Updated: May 19
The foundation of Buddhism is veiled in clouds of myth and uncertainty. What we do know is that Buddhism was founded by Siddhārtha Gautama, who lived and taught in southern Nepal and northern India sometime around the sixth or fifth century BCE. Born the son of a wealthy king, Siddhārtha lived a life of luxury before becoming discontented in his late twenties and deciding to leave home to seek his enlightenment. For six years he practiced meditation and severe bodily austerities but did not find the answers he was looking for. Finally, he sat under a fig tree one day and resolved not to get up until he had achieved enlightenment. At dawn, the Great Awakening occurred and he became Buddha (“the enlightened one”). He gathered a community of disciples and spent the next forty-five years teaching the liberating path he had discovered.
What was this secret to inner peace that Buddha discovered? It is encapsulated in his “Four Noble Truths”: life is suffering, the cause of suffering is selfish craving (tanha), suffering can be overcome, and the way to overcome suffering is by following the Eightfold Path (right views, right aspiration, right livelihood, and other beliefs and practices that signal a serious commitment to the Buddhist lifestyle and path of liberation).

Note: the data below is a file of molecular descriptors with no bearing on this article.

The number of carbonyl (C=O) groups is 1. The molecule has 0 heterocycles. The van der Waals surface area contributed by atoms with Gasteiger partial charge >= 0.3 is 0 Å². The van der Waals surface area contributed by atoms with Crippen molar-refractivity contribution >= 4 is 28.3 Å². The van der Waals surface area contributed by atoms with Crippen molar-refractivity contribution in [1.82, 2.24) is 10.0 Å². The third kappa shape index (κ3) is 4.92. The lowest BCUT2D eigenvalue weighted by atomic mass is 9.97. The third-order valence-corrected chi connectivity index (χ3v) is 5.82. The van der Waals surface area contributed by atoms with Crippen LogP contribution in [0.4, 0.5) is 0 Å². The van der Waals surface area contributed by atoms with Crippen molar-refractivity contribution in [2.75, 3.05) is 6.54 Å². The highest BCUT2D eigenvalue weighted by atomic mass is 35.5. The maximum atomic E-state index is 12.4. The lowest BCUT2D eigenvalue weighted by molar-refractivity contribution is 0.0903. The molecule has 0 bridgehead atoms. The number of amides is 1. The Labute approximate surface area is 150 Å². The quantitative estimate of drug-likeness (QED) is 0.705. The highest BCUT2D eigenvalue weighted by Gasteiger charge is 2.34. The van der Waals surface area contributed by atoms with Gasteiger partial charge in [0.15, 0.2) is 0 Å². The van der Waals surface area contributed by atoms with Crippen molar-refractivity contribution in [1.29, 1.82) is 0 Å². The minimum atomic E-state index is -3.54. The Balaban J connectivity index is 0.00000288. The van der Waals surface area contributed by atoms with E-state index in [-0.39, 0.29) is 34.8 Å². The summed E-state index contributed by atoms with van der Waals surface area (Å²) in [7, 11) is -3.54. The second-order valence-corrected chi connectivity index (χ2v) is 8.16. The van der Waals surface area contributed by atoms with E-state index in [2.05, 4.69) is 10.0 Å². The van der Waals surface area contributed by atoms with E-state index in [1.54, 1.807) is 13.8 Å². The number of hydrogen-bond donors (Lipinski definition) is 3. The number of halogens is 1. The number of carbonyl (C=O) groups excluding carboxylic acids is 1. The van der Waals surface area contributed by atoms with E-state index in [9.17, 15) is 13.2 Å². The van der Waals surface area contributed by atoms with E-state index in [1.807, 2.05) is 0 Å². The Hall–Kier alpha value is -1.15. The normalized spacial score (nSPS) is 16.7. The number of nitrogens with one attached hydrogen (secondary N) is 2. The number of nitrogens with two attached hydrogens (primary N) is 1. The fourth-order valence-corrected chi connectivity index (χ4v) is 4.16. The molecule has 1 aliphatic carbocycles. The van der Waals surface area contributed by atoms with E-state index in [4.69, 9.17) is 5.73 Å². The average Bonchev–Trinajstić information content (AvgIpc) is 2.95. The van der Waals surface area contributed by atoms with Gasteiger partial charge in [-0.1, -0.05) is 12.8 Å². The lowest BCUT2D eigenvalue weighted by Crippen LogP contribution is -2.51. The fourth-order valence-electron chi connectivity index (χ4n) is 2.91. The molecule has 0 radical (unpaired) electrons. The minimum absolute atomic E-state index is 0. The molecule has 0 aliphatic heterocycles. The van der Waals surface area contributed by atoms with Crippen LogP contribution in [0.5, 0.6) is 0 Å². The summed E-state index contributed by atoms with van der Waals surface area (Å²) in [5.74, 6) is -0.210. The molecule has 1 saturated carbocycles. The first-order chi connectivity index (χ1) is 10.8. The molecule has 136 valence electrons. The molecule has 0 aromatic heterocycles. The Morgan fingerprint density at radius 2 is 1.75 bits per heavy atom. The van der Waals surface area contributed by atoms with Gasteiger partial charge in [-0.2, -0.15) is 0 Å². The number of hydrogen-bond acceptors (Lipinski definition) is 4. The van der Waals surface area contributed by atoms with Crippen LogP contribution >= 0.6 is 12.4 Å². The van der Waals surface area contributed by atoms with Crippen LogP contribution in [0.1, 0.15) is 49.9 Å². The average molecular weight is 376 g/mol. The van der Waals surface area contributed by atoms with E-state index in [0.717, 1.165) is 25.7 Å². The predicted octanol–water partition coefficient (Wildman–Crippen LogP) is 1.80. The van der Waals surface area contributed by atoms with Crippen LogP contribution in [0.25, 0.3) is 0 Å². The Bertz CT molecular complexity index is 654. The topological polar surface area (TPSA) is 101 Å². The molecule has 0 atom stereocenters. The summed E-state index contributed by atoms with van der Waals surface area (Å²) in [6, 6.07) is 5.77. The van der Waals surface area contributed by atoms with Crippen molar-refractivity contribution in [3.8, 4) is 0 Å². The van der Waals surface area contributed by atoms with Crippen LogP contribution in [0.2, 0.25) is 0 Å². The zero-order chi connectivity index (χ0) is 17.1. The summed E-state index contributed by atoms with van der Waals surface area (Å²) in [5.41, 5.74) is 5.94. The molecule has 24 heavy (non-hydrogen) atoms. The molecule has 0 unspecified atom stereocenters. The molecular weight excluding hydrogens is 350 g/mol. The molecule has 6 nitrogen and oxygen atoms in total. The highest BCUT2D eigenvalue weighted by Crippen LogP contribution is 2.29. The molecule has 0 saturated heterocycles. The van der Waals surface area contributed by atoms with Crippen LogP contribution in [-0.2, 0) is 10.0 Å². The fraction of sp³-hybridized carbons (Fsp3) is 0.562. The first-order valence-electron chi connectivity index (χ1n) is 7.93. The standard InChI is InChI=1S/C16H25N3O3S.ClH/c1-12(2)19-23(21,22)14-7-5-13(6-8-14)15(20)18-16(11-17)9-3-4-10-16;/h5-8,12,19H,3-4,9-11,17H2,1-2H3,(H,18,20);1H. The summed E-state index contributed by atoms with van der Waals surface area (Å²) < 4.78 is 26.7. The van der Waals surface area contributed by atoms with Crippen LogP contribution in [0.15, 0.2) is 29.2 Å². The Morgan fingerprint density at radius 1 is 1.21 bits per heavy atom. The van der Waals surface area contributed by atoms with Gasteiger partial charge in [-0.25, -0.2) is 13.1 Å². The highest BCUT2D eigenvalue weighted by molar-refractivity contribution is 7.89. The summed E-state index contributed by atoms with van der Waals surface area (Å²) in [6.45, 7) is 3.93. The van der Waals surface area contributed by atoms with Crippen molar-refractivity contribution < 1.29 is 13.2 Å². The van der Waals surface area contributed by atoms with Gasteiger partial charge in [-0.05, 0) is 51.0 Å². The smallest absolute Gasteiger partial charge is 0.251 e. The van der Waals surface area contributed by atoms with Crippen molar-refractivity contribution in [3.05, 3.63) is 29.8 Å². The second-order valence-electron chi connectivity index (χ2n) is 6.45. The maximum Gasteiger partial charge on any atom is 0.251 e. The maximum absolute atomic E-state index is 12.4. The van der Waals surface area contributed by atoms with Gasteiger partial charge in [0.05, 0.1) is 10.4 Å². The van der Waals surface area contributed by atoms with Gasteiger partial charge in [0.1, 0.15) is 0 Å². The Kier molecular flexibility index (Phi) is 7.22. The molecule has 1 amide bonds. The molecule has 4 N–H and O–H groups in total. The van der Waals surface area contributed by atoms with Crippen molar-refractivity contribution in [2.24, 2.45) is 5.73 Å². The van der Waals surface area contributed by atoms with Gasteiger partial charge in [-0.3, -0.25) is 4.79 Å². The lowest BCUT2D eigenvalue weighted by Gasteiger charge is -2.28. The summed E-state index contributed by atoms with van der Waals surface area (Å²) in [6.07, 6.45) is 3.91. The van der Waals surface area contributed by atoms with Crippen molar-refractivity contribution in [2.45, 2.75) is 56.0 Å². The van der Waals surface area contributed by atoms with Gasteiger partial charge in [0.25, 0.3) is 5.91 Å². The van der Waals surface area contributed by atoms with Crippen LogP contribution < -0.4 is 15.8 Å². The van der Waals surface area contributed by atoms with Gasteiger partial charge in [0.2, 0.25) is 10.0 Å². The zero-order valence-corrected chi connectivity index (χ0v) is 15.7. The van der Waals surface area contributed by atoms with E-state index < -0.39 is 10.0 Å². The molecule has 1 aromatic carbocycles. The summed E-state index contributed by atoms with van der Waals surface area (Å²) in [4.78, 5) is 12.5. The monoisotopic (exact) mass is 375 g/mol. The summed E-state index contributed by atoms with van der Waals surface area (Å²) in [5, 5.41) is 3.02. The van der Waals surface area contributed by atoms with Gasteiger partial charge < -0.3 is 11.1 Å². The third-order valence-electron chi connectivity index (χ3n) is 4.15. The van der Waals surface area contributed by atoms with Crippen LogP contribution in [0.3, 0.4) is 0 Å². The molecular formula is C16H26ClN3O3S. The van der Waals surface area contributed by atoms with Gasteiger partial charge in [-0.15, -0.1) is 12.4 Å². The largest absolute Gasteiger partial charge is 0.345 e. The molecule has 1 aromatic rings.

Though Buddhism has become encrusted with speculative doctrine, Buddha himself always maintained a “noble silence” about metaphysical issues. One of his disciples commented, “Whether the world is eternal or not eternal, whether the world is finite or not, whether the soul is the same as the body or whether the soul is one thing and therefore the body another . . . the Lord doesn't inform me.” What Buddha taught was a practical therapy for rooting out the persistent causes of unhappiness and discontent. He recognized that people live in chains forged by their own hands. We suffer because we are self-centered and thirst after empty pleasures and things we cannot have. Once we liberate ourselves from all clutching desires, we are free, Buddha said, to “cultivate love without measure toward all beings.”
Buddha is said to have reached enlightenment under a fig tree (a sacred tree whose name in Sanskrit is “Bodhi,” or enlightenment, tree) in Bodh Gaya, India, the most sacred city in Buddhism. The Great Buddha statue of Bodh Gaya is shown here; completed in 1989, it stands 80 feet (25 meters) tall.